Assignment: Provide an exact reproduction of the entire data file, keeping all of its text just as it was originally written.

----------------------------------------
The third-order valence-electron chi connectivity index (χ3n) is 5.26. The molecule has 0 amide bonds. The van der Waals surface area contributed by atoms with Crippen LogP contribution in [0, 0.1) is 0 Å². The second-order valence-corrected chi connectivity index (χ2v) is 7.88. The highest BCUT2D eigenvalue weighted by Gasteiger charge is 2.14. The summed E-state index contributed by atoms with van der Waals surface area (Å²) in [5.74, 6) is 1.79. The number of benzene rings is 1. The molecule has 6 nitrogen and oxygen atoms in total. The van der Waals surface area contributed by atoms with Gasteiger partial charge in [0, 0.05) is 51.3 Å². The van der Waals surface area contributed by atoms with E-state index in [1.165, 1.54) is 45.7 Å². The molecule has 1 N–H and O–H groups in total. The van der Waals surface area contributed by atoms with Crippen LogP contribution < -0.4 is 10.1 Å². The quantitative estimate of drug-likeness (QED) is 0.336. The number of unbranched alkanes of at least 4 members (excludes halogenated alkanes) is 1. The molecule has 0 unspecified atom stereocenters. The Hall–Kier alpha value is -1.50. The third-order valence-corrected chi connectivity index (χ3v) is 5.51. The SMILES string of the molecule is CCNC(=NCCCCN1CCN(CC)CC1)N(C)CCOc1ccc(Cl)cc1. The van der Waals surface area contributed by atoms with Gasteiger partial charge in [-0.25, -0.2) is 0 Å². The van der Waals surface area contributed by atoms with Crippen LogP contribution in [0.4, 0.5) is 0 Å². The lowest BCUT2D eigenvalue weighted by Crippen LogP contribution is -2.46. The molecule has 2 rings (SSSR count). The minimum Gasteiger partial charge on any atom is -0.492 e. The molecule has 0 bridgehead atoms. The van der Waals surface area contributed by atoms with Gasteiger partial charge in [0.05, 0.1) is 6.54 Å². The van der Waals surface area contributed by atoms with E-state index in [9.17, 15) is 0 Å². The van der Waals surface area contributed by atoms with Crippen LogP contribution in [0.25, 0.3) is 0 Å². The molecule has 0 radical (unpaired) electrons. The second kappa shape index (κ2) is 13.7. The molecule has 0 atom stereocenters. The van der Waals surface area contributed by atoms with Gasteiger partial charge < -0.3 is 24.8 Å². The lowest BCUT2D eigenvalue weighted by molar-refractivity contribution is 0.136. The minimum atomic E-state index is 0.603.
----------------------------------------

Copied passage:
The third-order valence-electron chi connectivity index (χ3n) is 5.26. The molecule has 0 amide bonds. The van der Waals surface area contributed by atoms with Crippen LogP contribution in [0, 0.1) is 0 Å². The second-order valence-corrected chi connectivity index (χ2v) is 7.88. The highest BCUT2D eigenvalue weighted by Gasteiger charge is 2.14. The summed E-state index contributed by atoms with van der Waals surface area (Å²) in [5.74, 6) is 1.79. The number of benzene rings is 1. The molecule has 6 nitrogen and oxygen atoms in total. The van der Waals surface area contributed by atoms with Gasteiger partial charge in [0, 0.05) is 51.3 Å². The van der Waals surface area contributed by atoms with E-state index in [1.165, 1.54) is 45.7 Å². The molecule has 1 N–H and O–H groups in total. The van der Waals surface area contributed by atoms with Crippen LogP contribution < -0.4 is 10.1 Å². The quantitative estimate of drug-likeness (QED) is 0.336. The number of unbranched alkanes of at least 4 members (excludes halogenated alkanes) is 1. The molecule has 0 unspecified atom stereocenters. The Hall–Kier alpha value is -1.50. The third-order valence-corrected chi connectivity index (χ3v) is 5.51. The SMILES string of the molecule is CCNC(=NCCCCN1CCN(CC)CC1)N(C)CCOc1ccc(Cl)cc1. The van der Waals surface area contributed by atoms with Gasteiger partial charge in [-0.25, -0.2) is 0 Å². The van der Waals surface area contributed by atoms with Crippen LogP contribution in [0.4, 0.5) is 0 Å². The lowest BCUT2D eigenvalue weighted by Crippen LogP contribution is -2.46. The molecule has 2 rings (SSSR count). The minimum Gasteiger partial charge on any atom is -0.492 e. The molecule has 0 bridgehead atoms. The van der Waals surface area contributed by atoms with Gasteiger partial charge in [0.05, 0.1) is 6.54 Å². The van der Waals surface area contributed by atoms with E-state index in [9.17, 15) is 0 Å². The van der Waals surface area contributed by atoms with Crippen LogP contribution in [0.25, 0.3) is 0 Å². The molecule has 0 radical (unpaired) electrons. The second kappa shape index (κ2) is 13.7. The molecule has 0 atom stereocenters. The van der Waals surface area contributed by atoms with Gasteiger partial charge < -0.3 is 24.8 Å². The lowest BCUT2D eigenvalue weighted by molar-refractivity contribution is 0.136. The minimum atomic E-state index is 0.603.